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  • Finally naringin and hesperidin have different glycosidic mo


    Finally, naringin and hesperidin have different glycosidic moieties (neohesperidose α-1,2 and rutinose α-1,6 respectively), bound in the same C7 position on the A ring of the flavonoid. The higher value of k/KM of RHA-Phis towards the former substrate suggests that the enzyme shows a preferential hydrolysis of the neohesperidose α-1,2 unit. Although a slight difference in the substituents of the flavonoidic rings involved should be taken into account in the discussion of these results, several conclusions can be drawn from these experiments. Specifically, the data obtained suggest that i) a rhamnose-containing disaccharidic unit is better accommodated in the active site compared to rhamnose alone, ii) when bound to the C7 of the A ring of the flavonoid, the neohesperidose moiety is hydrolyzed more efficiently than rutinose, and iii) when rutinose is present as the disaccharidic moiety, the preferential position for its hydrolysis is the C3 of the flavonoid C ring. All the hydrolyzed flavonoids used in this work share the presence of a polyphenolic aromatic portion that can be accommodated in the active site of RHA-Phis. Conversely, the rhamnose oligosaccharides tested (a penta-, hexa- and octasaccharide, Fig. S1 of the Supplementary Material), which lack the polyphenolic portion, were not hydrolyzed by RHA-Phis. It should be noted, however, that all these oligosaccharides are characterized by the same α-1,3 glycosidic Captopril at the non-reducing terminal of the chain. The lack of hydrolysis could be due either to the inability of the enzyme to hydrolyze α-1,3 bonds, or to the impossibility to efficiently accommodate these oligosaccharidic chains in the active site.
    Conclusions In this work we have gained a substantial amount of structural and functional information on RHA-P, a novel recombinant rhamnosidase of the GH106 family recently isolated from the marine bacterium N. sp. PP1Y. The GH106 is a still poorly characterized family of glycosyl hydrolases and, to the best of our knowledge, only the crystal structure of protein BT0986 from Bacteroides thetaiotaomicron, has been solved so far. Therefore, in the absence of RHA-P crystal structure, the insights obtained from the combined approach involving a multiple sequences alignment and the homology modeling described in this work allowed to identify critical residues in the active site of RHA-P, which is of fundamental importance for the future fine-tuning of this enzymatic activity for biotechnological applications. Our results have highlighted that the biotechnological use of RHA-P, which has shown a remarkable catalytic efficiency on several flavonoids, encompass the use of either the purified protein or the whole recombinant cells expressing the His-tagged protein. Lastly, the optimization of the recombinant expression and purification protocol will undoubtedly pave the way in the near future to crystallization experiments that are required to shed light on the catalytic and structural features of this unique family of glycosyl hydrolases.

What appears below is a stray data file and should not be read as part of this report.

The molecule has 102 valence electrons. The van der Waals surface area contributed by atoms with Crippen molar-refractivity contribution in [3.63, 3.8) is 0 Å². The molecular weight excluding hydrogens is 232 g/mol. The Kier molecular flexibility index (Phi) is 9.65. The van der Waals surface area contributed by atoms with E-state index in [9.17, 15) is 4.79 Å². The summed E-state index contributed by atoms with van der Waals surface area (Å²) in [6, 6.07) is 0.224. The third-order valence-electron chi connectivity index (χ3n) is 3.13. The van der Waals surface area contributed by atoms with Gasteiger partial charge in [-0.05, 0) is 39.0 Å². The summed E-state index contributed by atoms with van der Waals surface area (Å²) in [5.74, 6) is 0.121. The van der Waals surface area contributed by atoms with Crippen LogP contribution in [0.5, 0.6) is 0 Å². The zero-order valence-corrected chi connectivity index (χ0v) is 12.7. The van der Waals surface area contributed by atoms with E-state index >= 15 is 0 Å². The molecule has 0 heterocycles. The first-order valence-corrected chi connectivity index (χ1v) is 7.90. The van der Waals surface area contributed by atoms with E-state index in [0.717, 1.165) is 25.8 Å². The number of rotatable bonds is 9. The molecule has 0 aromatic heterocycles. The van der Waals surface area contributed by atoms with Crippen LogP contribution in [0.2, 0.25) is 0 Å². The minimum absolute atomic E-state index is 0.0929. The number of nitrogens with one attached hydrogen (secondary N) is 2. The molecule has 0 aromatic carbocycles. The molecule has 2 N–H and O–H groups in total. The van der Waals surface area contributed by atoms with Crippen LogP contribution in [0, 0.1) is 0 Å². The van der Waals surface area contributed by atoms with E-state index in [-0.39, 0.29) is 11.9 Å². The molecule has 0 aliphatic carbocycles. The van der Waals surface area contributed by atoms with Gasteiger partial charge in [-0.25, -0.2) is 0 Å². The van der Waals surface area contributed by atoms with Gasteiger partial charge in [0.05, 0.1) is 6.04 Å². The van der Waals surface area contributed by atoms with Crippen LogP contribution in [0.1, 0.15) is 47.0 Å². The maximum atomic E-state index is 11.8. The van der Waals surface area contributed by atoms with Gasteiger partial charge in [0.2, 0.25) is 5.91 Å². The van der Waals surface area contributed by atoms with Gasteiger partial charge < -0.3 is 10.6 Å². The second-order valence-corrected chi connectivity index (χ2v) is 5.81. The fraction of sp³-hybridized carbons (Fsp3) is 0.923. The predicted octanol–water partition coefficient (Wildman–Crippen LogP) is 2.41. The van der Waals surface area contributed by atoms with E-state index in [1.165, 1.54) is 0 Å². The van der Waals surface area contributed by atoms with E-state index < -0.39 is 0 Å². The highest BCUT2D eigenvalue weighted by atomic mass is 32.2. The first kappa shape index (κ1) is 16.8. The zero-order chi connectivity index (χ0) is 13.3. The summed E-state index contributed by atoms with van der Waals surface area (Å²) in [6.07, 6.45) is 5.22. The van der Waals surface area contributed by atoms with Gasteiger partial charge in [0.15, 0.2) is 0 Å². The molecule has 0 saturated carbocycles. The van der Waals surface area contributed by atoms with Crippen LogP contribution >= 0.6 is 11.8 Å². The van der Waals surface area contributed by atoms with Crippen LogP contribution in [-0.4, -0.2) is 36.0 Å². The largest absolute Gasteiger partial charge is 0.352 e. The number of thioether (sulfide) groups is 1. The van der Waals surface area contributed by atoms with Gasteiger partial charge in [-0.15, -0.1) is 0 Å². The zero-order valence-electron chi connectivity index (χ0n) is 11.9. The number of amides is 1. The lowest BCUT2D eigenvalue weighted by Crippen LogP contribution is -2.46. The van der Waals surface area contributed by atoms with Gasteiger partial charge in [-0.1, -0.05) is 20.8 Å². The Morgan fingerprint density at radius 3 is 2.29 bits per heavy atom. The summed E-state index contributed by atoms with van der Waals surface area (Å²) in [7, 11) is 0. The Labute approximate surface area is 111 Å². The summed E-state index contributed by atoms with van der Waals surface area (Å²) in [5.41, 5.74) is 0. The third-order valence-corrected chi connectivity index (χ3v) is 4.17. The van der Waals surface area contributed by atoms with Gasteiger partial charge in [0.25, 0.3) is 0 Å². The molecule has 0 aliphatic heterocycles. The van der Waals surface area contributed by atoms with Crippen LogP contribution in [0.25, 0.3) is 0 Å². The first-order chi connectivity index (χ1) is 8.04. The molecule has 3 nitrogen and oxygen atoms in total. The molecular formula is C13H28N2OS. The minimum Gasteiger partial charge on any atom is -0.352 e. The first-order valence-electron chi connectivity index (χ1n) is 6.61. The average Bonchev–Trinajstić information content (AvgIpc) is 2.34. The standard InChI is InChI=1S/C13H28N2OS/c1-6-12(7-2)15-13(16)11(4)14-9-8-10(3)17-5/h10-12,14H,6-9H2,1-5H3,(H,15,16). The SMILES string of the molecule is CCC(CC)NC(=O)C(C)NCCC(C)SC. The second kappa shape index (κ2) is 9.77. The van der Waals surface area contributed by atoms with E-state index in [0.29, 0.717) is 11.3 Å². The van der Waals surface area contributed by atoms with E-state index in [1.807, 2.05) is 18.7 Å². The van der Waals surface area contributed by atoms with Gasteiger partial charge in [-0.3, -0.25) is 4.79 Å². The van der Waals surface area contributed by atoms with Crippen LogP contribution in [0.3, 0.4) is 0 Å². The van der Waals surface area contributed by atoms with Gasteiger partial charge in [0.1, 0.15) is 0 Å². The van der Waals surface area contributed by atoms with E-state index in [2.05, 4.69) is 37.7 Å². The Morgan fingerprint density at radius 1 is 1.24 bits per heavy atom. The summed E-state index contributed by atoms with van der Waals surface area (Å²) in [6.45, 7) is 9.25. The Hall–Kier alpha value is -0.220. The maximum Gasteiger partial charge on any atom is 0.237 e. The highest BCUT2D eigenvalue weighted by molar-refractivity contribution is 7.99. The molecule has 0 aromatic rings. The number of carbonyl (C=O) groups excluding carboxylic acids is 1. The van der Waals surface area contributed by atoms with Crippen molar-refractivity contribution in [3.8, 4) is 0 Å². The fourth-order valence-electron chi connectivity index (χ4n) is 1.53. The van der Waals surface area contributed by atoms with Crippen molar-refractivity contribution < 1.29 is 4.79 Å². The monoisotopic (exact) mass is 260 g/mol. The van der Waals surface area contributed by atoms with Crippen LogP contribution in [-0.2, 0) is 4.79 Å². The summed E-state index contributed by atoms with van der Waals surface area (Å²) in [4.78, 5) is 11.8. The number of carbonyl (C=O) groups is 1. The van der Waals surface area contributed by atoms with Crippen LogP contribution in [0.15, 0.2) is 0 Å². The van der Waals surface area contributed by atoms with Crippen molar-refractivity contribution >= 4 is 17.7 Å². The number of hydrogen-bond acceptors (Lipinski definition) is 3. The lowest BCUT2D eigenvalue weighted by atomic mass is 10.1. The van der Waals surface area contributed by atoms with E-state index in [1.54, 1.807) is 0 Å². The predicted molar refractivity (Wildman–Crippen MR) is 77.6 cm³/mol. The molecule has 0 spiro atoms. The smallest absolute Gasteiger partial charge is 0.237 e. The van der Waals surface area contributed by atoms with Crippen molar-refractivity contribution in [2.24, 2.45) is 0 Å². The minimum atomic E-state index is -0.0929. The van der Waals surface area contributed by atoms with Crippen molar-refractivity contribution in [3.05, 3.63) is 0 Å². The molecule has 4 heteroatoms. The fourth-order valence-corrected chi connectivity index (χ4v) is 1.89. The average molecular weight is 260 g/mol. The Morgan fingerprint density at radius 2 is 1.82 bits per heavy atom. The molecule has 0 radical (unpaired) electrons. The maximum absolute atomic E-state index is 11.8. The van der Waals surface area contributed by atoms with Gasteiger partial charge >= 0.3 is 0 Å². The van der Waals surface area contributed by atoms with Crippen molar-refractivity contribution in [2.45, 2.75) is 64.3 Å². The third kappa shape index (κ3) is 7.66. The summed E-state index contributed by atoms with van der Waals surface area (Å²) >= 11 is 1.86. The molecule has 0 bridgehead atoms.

Author contributions
    Introduction Aggressive agents of chloride ions penetration into the concrete reinforcement is one of the most usual corrosive attacks in harsh environments that leads to several destructive consequences such as reduction of serviceability and strength. Cracks are the facilitator of the penetration process and certain routes for accession of moisture and oxygen to the reinforcement. Furthermore, the presence of enough chloride ions would cause the deterioration of passive layer adhered to steel rebar [1]. It is highly accepted that the incorporation of a pozzolanic material can reduce the permeability of concrete and enhance its resistance against chloride ions penetration [2]. The usage of supplementary cementitious materials such as rice husk ash has not only reduced the fuel demand for cement production and environmental pollution but also improved the mechanical properties and durability of concrete especially in aggressive environments [3].